but ya I saw on the news that stuff being pumped into the ocean... eww



but where would we put it mabye set up a on site treatment plant?




posted on Sep, 6 2005 @ 07:33 AM
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i think they gotta seal it all in and clean it up in-situ...they are only gonna make the problem bigger long term if they pump it into the gulf...talking of the gulf stream and i dont know if it has anything to do with it..we had wierd weather patterns here in europe a few weeks ago...and a news report stated it was the gulf stream moving at a funny angle through europe...can anyone elaborate???



posted on Sep, 6 2005 @ 10:15 AM
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In November 2004, the Natural Hazards Research and Applications Information Center (NHRAIC) published What if Hurricane Ivan Had Not Missed New Orleans?




Since 1976, the Natural Hazards Research and Applications Information Center (NHRAIC) has served as a national and international clearinghouse of knowledge concerning the social science and policy aspects of disasters. The Center collects and shares research and experience related to preparedness for, response to, recovery from, and mitigation of disasters, emphasizing the link between hazard mitigation and sustainability to both producers and users of research and knowledge on extreme events.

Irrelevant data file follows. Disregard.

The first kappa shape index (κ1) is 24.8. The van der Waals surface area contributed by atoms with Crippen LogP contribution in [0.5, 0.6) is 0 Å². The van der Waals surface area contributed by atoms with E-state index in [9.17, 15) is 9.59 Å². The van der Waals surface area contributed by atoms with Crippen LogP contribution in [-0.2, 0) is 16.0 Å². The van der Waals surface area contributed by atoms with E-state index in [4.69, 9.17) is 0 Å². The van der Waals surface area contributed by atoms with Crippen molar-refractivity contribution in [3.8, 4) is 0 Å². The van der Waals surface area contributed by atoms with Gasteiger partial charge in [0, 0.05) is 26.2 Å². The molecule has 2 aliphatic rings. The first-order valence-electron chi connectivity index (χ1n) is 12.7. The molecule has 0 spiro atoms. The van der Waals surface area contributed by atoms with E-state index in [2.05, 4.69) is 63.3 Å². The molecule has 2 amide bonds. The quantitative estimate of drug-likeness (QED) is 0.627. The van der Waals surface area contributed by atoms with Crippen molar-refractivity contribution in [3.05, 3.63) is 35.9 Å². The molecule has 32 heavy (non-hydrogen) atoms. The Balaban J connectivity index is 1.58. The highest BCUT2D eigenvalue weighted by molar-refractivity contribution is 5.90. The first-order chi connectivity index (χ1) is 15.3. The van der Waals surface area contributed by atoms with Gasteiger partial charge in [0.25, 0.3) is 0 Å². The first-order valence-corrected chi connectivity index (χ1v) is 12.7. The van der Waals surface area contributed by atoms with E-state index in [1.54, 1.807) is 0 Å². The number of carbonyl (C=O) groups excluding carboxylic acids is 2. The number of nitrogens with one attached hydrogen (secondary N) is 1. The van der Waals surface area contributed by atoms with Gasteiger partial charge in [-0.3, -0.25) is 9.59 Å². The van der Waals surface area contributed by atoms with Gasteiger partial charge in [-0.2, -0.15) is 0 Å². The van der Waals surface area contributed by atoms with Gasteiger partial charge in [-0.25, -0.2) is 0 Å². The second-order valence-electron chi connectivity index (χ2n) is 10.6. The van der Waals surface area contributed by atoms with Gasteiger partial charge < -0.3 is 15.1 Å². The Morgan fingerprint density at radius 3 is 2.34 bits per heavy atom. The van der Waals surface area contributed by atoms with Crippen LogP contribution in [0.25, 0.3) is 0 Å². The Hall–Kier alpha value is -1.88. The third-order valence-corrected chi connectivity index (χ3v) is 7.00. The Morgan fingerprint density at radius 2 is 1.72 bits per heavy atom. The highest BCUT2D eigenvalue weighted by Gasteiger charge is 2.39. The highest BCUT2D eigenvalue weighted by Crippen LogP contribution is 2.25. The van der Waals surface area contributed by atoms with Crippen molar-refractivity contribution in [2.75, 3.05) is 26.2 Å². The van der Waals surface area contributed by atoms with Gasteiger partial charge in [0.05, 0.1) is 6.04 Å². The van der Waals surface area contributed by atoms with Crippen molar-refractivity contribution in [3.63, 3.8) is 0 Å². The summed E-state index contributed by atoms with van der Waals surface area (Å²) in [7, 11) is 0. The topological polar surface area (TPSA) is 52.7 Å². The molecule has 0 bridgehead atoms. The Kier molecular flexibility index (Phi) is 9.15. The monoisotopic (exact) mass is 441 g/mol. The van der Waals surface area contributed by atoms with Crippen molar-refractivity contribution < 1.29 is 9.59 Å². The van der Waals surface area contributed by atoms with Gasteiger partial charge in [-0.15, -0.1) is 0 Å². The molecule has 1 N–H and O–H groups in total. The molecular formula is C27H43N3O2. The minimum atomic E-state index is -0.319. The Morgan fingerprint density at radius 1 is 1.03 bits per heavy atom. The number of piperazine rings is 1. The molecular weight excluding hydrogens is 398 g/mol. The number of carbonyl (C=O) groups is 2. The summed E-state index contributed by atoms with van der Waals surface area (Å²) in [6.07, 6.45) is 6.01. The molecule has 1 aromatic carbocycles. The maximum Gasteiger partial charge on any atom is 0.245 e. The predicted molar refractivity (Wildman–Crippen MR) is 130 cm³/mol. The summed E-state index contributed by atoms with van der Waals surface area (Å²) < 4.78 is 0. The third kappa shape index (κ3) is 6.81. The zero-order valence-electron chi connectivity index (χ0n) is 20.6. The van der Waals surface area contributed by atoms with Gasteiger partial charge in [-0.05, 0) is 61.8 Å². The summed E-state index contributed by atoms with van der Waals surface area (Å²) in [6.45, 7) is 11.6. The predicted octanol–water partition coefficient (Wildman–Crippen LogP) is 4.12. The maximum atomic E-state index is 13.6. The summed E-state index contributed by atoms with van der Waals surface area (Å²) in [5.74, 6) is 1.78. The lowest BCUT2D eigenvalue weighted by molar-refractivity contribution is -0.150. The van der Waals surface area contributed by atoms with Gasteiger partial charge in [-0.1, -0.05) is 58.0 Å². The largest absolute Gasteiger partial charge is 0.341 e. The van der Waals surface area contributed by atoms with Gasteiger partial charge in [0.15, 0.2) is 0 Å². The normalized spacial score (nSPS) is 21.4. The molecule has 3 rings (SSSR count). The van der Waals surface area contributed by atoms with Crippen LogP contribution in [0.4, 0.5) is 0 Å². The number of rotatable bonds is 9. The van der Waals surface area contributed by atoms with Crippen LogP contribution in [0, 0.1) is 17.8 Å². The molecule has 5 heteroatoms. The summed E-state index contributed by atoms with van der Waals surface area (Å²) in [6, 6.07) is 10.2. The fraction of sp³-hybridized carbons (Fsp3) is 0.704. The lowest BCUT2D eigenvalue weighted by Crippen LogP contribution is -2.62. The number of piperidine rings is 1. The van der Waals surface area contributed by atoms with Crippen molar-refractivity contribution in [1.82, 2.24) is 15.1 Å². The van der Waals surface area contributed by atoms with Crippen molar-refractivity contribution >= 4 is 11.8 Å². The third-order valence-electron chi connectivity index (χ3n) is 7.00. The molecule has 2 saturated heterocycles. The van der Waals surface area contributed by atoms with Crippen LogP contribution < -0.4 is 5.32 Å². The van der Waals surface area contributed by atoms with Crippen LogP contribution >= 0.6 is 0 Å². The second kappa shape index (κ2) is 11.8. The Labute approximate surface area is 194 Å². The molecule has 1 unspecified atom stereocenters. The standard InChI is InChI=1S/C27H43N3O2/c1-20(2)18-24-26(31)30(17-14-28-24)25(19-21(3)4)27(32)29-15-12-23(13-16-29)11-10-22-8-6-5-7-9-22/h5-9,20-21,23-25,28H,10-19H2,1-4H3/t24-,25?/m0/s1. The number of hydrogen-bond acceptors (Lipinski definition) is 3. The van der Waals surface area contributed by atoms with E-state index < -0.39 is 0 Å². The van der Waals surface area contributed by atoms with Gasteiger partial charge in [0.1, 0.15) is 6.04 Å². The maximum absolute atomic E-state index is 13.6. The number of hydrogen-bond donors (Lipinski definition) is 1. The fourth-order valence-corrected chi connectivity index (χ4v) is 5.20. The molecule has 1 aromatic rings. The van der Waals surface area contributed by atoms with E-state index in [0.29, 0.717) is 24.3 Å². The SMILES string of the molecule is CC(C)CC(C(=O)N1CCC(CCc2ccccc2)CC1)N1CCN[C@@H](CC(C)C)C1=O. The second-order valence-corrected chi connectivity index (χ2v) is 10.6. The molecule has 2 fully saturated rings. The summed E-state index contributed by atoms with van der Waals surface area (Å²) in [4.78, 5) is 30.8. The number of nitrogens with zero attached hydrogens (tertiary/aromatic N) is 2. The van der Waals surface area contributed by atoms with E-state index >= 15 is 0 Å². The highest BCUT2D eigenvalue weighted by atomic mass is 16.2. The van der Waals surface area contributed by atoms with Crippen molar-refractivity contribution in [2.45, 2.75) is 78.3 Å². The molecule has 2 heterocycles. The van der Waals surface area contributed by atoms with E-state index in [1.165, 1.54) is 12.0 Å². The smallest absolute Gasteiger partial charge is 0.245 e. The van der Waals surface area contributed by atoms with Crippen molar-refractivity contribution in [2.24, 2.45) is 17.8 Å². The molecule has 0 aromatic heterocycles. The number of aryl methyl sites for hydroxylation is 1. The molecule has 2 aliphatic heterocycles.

A basic goal of the Center is to strengthen communication among researchers and the individuals, organizations, and agencies concerned with reducing damages caused by disasters. More than a quarter century of cultivating discourse among these groups has placed NHRAIC center-stage in both the national and global hazards communities.

The Center is funded by a consortium of federal agencies (Federal Emergency Management Agency, National Science Foundation, U.S. Geological Survey, National Oceanic and Atmospheric Administration, National Aeronautics and Space Administration, U.S. Army Corps of Engineers, Environmental Protection Agency, U.S. Department of Transportation, U.S. Bureau of Reclamation, the Centers for Disease Control and Prevention, and the U.S. Forest Service), the Institute for Business and Home Safety, and the Public Entity Risk Institute.